There is never a shortage of buzz in the retail industry when it comes to technology, transformation, and disruption. However, retailers and brands who have been in this industry long enough know that there is often a line between what’s possible and what’s practical – between what to do now and what to do later. Here we ask Forrester analyst Brendan Witcher to answer questions about what’s hot and what’s not.
1. Hot or Hype? When it comes to personalization, is this a “hot” strategy that can win customer business and advocacy or a “hype” strategy that retailers should take with a digital grain of salt?
Brendan Witcher, Forrester: Personalization as a retail term has been in circulation for decades, but retailers and brands are redefining what it means to personalize customer experiences. Gone are the days when the term is synonymous with making a product or service recommendation. Today’s definition of personalization is to successfully deliver relevant, value-added experiences for each individual customer. Difficult? Yes. Impossible? Not at all, and many retailers and brands are finding success in doing so.
Personalization, however, is harder to achieve than most digital professionals realize. After all, an experience is only personalized if the experience is relevant and adds value to the customer. If the customer does not perceive it as such, then experience – by definition – is not personalized. What retailers and brands often fail to realize is that the level of success for a personalization strategy depends on mastery within three other business capabilities:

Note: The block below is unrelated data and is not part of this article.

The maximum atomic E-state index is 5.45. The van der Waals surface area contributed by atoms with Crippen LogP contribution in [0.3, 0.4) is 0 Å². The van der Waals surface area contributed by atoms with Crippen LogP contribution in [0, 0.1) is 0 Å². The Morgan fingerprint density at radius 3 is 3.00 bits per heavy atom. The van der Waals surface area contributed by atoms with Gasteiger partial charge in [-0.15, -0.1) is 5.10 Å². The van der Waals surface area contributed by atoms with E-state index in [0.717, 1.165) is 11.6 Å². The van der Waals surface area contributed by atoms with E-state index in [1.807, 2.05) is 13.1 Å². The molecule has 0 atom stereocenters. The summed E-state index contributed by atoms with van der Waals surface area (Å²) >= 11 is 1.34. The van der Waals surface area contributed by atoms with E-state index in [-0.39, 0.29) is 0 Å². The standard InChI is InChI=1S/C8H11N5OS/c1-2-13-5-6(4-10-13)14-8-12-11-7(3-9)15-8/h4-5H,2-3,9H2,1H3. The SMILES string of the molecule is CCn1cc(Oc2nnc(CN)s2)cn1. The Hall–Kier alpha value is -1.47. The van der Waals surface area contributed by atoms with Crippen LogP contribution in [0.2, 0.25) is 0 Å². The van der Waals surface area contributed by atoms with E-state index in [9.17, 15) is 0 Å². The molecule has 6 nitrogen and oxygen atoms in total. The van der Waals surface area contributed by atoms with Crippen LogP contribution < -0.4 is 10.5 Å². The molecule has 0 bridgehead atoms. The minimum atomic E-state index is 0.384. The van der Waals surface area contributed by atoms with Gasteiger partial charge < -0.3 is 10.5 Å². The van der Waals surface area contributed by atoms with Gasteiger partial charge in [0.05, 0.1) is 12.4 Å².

- Using data as a competitive advantage. Personalization technologies are often referred to as engines that drive customer experience. Extending that analogy further, to make an engine work properly, the quality of the fuel – or in the case of personalization, the data – must be high quality. However, elements like age, gender, and last product purchased simply no longer meet that standard. Fortunately, 80% of consumers today say they are willing to share at least some kind of information to have their experiences personalized.[i] Data strategies must be purposeful, reliable, and lead to actionable insights that can be used to add meaningful, positive change to a shopping journey.
- Dovetailing content strategies to customer strategies. Personalization is only accomplished by aligning customer data (the need) with content data (the fix). However, companies with disorganized folder systems, multiple content repositories, and lackluster metadata can easily hinder personalization efforts. To leverage assets for personalization, atomized content must be available and strategically designed to serve various but specific audiences. In other words, a comprehensive organization and identification of content enables systems of insights and engagement to align the right content with the right customer at the right time.
- Achieving scale through advanced automation, AI, and machine learning. Advanced analytics tools play a significant role in helping organizations aggregate, analyze, and leverage data to improve personalization strategies. They can also be used to surface insights around customer behavior, patterns, and preferences for channels, engagement, and campaign responses. The recent generations of these tools have provided retailers with predictive capabilities, where outcomes can be estimated given a specific set of variables. The latest tools, those leveraging the real power of AI and machine learning, are able to deliver results in a prescriptive manner where the desired outcome is the input, and the tools assess all variables to find the combination most likely to reach that objective. This is one of the reasons that 59% of global retail purchase influencers plan to invest in AI in 2020.[ii]